The Food Safety Information Council has released advice about fermenting food and drinks at home.
Council chairwoman Cathy Moir said that, with the popularity of fermented food and drinks such as kombucha, yoghurt, cheese, sour cream, salami, soy sauce, sourdough bread, sauerkraut, tempeh, kimchi, kefir and fish sauce, many people are trying to ferment food at home.
"While the fermentation process preserves food and adds different flavours, aromas and textures, the process can come with some food poisoning risks if not done correctly.
"Many microorganisms are already present on food; but only some are desirable because they can start the fermentation while others are risky as they cause spoilage and food poisoning.
'Vegetable foods fermented at home can sometimes rely on the activity of microorganisms naturally present on the raw food, for example, cabbage in sauerkraut."
On the other hand, the bacteria used to ferment milk to make yoghurt and cheese or the yeast used in bread making have been purified and are available commercially as purified dried preparations called "starter cultures" either alone or in kits.
If you are fermenting food and drink at home follow these food safety tips:
• If you or someone in your household is pregnant, elderly or has a poor immune system, home fermented foods aren't suitable because microorganisms that can make you sick may be present in the food or drink and survive the fermentation process. Manufactured fermented foods are a safer option as they are prepared under strict processing conditions and may be pasteurised. Additionally, fermented drinks such as kombucha can easily undergo a "secondary" fermentation that produces alcohol to a level that would classify it as an alcoholic beverage.
• Choose reliable recipes and follow any instructions exactly, including how long the fermented food or drink may last. Label when you made the food so you don't keep it for too long.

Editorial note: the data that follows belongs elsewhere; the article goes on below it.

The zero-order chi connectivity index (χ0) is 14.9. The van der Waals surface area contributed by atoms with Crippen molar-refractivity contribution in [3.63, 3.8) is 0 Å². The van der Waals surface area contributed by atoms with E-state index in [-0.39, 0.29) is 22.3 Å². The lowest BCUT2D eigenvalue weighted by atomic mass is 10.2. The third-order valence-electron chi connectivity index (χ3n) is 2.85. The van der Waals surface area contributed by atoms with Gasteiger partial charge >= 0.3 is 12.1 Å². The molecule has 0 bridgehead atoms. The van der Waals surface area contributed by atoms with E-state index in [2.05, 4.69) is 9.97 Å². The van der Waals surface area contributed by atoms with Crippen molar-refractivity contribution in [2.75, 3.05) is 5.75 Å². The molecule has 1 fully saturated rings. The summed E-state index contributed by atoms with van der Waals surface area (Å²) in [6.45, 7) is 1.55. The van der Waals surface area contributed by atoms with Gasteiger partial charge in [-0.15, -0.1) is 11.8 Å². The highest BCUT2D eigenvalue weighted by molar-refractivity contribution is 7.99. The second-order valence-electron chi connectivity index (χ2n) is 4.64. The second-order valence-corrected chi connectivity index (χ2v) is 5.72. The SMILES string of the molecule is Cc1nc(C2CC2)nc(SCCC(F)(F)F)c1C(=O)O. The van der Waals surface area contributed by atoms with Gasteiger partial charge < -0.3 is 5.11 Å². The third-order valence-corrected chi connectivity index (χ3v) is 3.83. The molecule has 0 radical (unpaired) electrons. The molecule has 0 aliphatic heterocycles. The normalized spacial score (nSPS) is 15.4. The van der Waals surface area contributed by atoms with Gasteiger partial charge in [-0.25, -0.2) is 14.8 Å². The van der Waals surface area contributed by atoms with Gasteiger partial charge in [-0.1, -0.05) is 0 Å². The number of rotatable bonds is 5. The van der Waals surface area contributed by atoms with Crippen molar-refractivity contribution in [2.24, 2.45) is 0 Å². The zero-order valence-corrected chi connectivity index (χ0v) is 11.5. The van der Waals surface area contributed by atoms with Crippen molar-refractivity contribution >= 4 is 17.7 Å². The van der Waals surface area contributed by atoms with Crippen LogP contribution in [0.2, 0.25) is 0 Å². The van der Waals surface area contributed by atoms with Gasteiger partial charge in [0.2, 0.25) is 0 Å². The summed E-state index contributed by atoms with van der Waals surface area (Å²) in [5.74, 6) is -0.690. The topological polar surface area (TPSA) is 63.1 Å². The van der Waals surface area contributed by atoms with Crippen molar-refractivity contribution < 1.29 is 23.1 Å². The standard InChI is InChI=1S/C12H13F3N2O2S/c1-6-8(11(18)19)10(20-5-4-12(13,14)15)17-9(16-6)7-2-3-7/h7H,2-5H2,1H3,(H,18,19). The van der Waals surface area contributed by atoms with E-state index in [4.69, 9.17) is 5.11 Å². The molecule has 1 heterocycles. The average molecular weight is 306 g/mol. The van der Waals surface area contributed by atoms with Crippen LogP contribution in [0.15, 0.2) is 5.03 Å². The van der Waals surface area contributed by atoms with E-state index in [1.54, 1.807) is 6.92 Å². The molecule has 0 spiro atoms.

• Don't use previously fermented foods to make the next batch, for example using some of your last batch of yoghurt to start the next. This is known as "back slopping" and can reduce the effectiveness of the starter culture and allow bad bacteria to grow. This may not apply to all fermented products such as sourdough, kombucha and kefir starter cultures.
• Use good quality fruit and vegetables and make sure they are clean. Only use pasteurised milk in dairy products.
• Do not try to ferment meat, poultry or fish at home. This is highly risky; shop-bought fermented meats are prepared under stringent conditions.
• If you have chemical allergies or sensitivities or if you have to avoid biogenic amines you need to check with your doctor as to whether the fermented foods you plan to create are safe for you to consume.
• Prepare your fermented foods in clean and sanitised containers that aren't cracked or broken. Glass and food grade plastics that are not cracked or damaged are recommended. Do not use metal (other than food grade stainless steel) as it may react with the acidic products. Washed, new metal stainless steel buckets can be used and reused. Do not use ceramic containers, which might contain lead or garbage bags or bins to carry out the fermentation process.
Find out more in the Food Safety Information Council fact sheet fermenting food at home.